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Thursday, May 07, 2009

FBI Finds Many Flaws in FBI Terror Watch List>>

Justice Dept. Finds Many Flaws in FBI Terror Watch

Listby Eric> LichtblauWASHINGTON -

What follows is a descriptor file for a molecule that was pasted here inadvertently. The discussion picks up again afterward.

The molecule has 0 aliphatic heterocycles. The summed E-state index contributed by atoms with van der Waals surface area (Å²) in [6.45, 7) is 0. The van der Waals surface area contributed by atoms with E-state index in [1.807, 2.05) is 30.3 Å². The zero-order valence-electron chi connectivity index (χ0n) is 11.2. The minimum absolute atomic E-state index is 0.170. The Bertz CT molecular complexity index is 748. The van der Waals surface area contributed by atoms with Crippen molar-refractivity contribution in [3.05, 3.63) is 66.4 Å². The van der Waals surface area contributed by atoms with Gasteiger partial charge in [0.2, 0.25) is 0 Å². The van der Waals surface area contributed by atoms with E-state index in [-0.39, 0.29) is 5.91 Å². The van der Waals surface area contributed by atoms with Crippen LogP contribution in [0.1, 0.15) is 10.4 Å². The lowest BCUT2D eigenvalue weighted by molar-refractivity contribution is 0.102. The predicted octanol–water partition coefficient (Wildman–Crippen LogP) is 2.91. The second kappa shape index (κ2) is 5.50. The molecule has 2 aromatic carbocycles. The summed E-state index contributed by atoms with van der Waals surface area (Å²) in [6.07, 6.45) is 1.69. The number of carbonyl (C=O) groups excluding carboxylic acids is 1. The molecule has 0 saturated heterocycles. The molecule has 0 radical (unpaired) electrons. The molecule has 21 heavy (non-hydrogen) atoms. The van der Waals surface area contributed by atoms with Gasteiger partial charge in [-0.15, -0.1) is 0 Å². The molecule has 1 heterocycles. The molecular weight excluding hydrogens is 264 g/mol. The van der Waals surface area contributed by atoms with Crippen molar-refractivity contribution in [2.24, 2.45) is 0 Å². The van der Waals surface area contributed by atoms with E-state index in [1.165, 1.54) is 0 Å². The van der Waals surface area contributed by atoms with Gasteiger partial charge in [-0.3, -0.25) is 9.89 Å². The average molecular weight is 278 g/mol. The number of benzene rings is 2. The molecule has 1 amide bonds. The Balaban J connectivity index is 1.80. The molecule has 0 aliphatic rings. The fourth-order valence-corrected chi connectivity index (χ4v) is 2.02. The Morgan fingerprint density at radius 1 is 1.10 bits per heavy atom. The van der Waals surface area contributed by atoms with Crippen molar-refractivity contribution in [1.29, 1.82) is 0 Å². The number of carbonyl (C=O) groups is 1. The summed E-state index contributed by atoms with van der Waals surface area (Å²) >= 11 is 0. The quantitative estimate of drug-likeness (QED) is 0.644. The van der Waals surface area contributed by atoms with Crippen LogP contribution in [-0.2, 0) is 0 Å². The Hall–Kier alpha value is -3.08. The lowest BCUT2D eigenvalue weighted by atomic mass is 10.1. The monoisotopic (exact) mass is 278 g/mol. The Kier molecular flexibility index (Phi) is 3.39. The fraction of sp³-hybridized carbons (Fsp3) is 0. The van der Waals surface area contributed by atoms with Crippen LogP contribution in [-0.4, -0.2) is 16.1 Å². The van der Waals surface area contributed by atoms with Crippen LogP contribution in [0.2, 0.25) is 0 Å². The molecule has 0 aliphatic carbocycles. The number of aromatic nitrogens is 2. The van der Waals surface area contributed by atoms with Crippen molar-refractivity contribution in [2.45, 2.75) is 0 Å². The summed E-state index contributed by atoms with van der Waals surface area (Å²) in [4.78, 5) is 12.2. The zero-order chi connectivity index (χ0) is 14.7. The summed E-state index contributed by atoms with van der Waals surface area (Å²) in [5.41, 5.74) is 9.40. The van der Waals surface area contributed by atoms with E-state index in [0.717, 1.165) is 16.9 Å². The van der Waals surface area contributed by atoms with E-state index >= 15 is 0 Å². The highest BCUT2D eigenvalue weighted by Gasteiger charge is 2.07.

The Federal Bureau of Investigation has improperly> kept nearly 24,000 people on a terrorist watch list based on outdated or> sometimes irrelevant information, while it missed others with legitimate> terror ties who should have been on the list, according to a Justice> Department report released Wednesday. The report said the mistakes posed a> risk to national security, because of the failure to flag actual suspected> terrorists, as well as an unnecessary nuisance for non-suspects who may be> questioned at a traffic stops or stopped from boarding an airplane. By the> beginning of 2009, the report said, the government's terrorist watch lists> included about 400,000 people, listed as 1.1 million names and aliases, an> exponential growth from the days before the attacks of Sept. 11, 2001, when> it included fewer than two dozen people. Intelligence officials say the> watch lists have allowed different agencies to work together in an effort> to prevent the type of breakdown that allowed two of the Sept. 11 hijackers> to enter the United States even though they were known to the Central> Intelligence Agencies for their terrorist ties. The new Justice Department> report provided the most authoritative statistical account to date of the> problems connected with the watch lists and confirmed some assertions made> by critics of the process. An earlier report by the inspector general,> released in March 2008, looked mainly at flaws in the system. The list has> long been a target of public criticism, particularly after well-publicized> incidents in which politicians including Senator Edward M. Kennedy of> Massachusetts and Representative John Lewis of Georgia accidentally showed> up on the lists. People with names similar to actual terrorists have> complained that it can take months to remove their names from the list, and> civil rights advocates charge that anti-war protesters, Muslim activists> and others have been put on the lists and stopped at airports for political> reasons. The report, by the Justice Department inspector general's office,> looked mainly at the F.B.I., which took the lead in 2004 for maintaining a> consolidated terrorist watch list for all agencies throughout the federal> government. One of the biggest problems identified in the report was the> use of outdated information, or material unconnected to terrorism, to keep> people on the F.B.I.'s own terror watch list. The report examined nearly> 69,000 watch lists referrals brought or processed by the F.B.I. and found> that 35 percent of the people, both Americans and foreigners, remained on> the list despite inadequate justification. "Many of these watch-listed> records were associated with outdated terrorism case classifications or> case classifications unrelated to terrorism," the report said. In some> cases, the people on the watch lists were the subjects of F.B.I.> investigations that had been closed years earlier without action, yet their> names had either never been removed, or not in a timely fashion.> Potentially even more problematic were the cases of people who were not on> the watch lists despite evidence of terrorist ties. The inspector general> looked at a sampling of 216 F.B.I. terrorism investigations, and found that> in 15 percent of those cases, a total of 35 subjects were not referred to> the terror watch list even though they should have been. In one case, for> instance, a United States Army Special Forces soldier was investigated and> ultimately convicted for stealing some 16,500 round of ammunition, C-4> explosives and other material from Afghanistan and shipping them to the> United States in what investigators suspected might be the makings of a> domestic terror plot. Yet the suspect was not placed on the watch list for> nearly five months after the investigation was opened against him. "We> believe that the FBI's failure to consistently nominate subjects of> international and domestic terrorism investigations to the terrorist watch> list could pose a risk to national security," the inspector general said.> The director of the Washington office of the American Civil Liberties> Union, Caroline Fredrickson, said her group's monitoring of the watch lists> indicates that the problems identified at the F.B.I. are endemic to entire> system. "What this report really shows is that on both ends, the lists are> really over-inclusive and under-inclusive," she said in an interview. "With> 1.1 million names, there's all sorts of problems that have larded it up,> and the whole thing just really needs to be torn down and start a new> system." The F.B.I. adopted all 16 of the inspector general's> recommendations for improving watch list operations, including better> training and faster processing of referrals. The agency said in a statement> that "we remain committed to improving our watch list policy and practices> to ensure the proper balance between national security protection and the> need for accurate, efficient and streamlined watch-listing processes."